Alexandria’s chief city planner Tony LaCola said it wasn’t until after the protests last summer that local officials decided to reconsider a proposal to amend the city’s renaming policies.
By then, the city and its neighbors had already begun reckoning with federal hold on many of its most prominent routes. Alexandria, and then Virginia state legislators pushed for the renaming of the Jefferson Davis Highway.
In 2015, the city ended its practice of hanging three Confederate flags from traffic-light poles near “Appomattox”, a statue of a Confederate soldier. Six years later – a week after Mr Floyd was murdered – that statue was taken down.
Mr Chapman, who serves on the city’s facilities naming committee, said the matter of renaming becomes more complicated when dealing with smaller streets and residential neighborhoods. Landlords and business owners may be reluctant to fork over large sums of money to change deeds and addresses.
That’s why the city is only testing the waters, he said, with a pilot program — only for the first three petitions — that would reduce the extent of support needed.
“You pick a number that doesn’t predict the outcome,” said Mr. Chapman. “If you have (of the property owners) 25 percent, that means you’ve just opened the door for additional negotiations.”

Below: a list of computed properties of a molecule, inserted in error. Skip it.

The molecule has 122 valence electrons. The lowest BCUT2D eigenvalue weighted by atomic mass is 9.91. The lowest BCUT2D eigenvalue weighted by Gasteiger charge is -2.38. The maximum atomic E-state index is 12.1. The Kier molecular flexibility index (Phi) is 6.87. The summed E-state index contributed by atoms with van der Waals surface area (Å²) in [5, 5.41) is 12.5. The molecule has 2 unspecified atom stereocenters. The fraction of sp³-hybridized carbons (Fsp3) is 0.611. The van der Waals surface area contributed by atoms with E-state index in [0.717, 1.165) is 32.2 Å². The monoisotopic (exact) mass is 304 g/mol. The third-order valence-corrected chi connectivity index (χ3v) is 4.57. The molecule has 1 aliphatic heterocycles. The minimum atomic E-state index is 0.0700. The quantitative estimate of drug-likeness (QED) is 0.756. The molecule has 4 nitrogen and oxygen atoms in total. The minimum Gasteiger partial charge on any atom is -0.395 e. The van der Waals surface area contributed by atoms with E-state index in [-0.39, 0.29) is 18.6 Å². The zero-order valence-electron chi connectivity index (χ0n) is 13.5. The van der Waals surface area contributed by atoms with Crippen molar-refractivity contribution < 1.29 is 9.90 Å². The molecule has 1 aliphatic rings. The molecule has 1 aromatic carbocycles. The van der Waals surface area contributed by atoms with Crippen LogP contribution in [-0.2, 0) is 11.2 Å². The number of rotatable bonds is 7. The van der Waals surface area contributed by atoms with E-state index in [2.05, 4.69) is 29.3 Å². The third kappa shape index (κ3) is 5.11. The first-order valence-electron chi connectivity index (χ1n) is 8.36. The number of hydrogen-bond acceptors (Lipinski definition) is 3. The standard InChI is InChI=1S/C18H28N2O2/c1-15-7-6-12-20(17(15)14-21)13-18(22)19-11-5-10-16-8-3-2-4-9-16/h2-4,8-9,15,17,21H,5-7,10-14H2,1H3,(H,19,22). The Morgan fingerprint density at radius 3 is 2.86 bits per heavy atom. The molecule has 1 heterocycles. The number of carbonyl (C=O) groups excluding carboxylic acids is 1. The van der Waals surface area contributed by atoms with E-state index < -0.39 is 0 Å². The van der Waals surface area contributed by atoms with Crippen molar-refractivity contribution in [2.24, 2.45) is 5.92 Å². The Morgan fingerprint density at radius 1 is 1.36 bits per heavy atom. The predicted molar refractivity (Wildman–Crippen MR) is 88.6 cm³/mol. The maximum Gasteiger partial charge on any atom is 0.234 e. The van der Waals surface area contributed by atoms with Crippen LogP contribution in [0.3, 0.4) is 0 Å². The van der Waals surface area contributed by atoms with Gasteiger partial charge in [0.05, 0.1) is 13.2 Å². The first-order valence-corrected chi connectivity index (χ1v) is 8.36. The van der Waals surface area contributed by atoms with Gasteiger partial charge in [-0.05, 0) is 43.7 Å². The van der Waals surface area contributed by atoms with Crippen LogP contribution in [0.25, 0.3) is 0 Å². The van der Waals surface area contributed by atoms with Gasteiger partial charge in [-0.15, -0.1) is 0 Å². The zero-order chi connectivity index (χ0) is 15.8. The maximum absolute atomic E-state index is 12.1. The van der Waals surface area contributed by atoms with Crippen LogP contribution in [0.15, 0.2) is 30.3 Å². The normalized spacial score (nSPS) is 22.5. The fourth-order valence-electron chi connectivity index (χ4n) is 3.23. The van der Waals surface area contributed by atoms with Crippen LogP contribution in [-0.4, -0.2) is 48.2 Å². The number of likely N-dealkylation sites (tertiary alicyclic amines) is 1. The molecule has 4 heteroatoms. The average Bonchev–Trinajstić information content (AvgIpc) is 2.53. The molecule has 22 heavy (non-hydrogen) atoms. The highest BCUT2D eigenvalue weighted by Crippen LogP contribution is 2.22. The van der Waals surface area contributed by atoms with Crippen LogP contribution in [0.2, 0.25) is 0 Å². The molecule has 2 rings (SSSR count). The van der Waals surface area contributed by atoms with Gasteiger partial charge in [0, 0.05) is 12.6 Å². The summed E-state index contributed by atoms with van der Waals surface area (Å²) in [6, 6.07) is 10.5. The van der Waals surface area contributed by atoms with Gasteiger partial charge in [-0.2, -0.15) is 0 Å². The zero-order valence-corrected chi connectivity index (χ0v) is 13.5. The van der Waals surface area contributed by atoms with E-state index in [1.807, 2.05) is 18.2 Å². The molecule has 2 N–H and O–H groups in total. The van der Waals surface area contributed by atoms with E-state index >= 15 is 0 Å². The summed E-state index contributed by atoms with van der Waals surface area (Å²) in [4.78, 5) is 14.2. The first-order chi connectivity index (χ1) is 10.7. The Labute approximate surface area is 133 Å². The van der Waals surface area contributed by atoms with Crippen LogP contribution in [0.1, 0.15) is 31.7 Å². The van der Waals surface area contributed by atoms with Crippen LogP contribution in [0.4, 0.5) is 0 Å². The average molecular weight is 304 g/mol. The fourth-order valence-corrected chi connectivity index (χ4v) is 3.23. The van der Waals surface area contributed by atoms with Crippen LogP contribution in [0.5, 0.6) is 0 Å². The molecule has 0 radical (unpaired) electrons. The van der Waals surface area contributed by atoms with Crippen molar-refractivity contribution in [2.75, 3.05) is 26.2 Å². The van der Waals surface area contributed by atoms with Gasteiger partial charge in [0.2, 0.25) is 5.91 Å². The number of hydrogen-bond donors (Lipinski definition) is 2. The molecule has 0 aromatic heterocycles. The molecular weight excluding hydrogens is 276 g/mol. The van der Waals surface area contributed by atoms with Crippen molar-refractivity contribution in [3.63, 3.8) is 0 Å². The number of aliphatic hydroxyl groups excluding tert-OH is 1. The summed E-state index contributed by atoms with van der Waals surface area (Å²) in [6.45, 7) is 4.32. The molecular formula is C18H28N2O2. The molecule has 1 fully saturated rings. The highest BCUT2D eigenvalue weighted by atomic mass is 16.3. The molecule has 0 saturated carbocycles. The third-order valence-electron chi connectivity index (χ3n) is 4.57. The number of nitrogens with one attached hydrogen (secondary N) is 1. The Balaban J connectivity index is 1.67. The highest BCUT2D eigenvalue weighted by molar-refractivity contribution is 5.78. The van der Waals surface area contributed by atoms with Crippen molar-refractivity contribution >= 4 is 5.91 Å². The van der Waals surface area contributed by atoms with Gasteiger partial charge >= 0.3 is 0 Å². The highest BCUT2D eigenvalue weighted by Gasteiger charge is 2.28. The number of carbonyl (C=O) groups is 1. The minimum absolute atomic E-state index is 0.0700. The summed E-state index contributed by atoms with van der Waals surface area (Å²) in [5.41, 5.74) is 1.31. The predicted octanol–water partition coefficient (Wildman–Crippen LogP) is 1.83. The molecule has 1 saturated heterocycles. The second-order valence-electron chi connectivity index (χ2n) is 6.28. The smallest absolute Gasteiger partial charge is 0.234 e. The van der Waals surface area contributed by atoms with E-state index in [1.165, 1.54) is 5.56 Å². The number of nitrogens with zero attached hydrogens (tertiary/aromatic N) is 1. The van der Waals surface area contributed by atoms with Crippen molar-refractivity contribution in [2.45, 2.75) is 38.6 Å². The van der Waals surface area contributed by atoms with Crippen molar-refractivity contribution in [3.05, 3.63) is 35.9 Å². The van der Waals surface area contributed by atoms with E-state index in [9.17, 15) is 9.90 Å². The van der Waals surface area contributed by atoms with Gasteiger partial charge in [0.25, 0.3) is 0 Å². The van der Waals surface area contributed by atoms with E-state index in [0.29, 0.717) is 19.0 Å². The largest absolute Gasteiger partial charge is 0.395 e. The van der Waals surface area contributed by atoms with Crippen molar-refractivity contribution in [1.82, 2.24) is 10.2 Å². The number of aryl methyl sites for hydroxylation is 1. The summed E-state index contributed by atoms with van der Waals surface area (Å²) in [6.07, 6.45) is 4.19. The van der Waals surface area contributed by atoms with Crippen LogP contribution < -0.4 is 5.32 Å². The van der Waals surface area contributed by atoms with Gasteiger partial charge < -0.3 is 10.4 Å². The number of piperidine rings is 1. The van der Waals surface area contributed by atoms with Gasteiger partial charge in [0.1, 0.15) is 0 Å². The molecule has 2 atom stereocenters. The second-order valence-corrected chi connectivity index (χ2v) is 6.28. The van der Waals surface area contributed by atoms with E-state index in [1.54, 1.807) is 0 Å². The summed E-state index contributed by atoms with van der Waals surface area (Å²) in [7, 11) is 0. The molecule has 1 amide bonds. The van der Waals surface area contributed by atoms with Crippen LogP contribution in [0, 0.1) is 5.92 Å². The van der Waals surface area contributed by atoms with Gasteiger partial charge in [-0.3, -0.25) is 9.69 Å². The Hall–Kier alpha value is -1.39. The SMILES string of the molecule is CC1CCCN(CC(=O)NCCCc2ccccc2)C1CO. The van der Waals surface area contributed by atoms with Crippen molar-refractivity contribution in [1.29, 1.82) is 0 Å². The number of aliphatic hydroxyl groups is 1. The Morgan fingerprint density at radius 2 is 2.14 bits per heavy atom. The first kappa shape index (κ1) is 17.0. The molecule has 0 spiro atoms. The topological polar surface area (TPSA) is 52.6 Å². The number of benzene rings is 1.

The reduced percentage automatically takes effect for 41 streets bearing Confederate names. If the petitioners can prove a different name is Confederate origin – with 27 other roads being investigated – the bar for those roads will also be lowered from 75 percent to 25 percent.
Then the request goes to the naming committee and then to the city council. But Alexandria officials themselves would not lead the charge.
“The city,” said Mr. LaCola, “is not in the business of renaming streets. We are letting this become a citizen-led initiative.”
Much of the initiative came from Sprague and a small group of activists, Reconstruction Alexandria. Animated by conversations across the city over the summer, they set their sights on stripping each Confederate name off the map.
“I don’t think the streets should respect those who tried to undermine our democracy. The streets should honor those who tried to speak up,” Mr. Sprague said. “And I think if If I don’t do it, who will?”
So far, it has been a lonely battle.
Residents of Janice Lane laughed or raised their voices, activists said, saying their history was wrong. On Columbus Street in Old Town – which the group is also targeting – Mr Sprague recalls being chased down the block while trying to sign a replacement for the Navigator’s name with Anthony Fauci.
Earlier this week on Floyd Street, Mr. Sprague faced little hostility.
Russell Miller, who lived in a brick house on the corner, had never had a relationship with General Floyd. But the decision to sign was easy.
If the general represented “four years of treason and persecution,” said Mr Miller, a transgender man, “George Floyd represents the struggles of all of us minorities who have been killed and abused and underrepresented.”
But its lack…
Credit: www.independent.co.uk /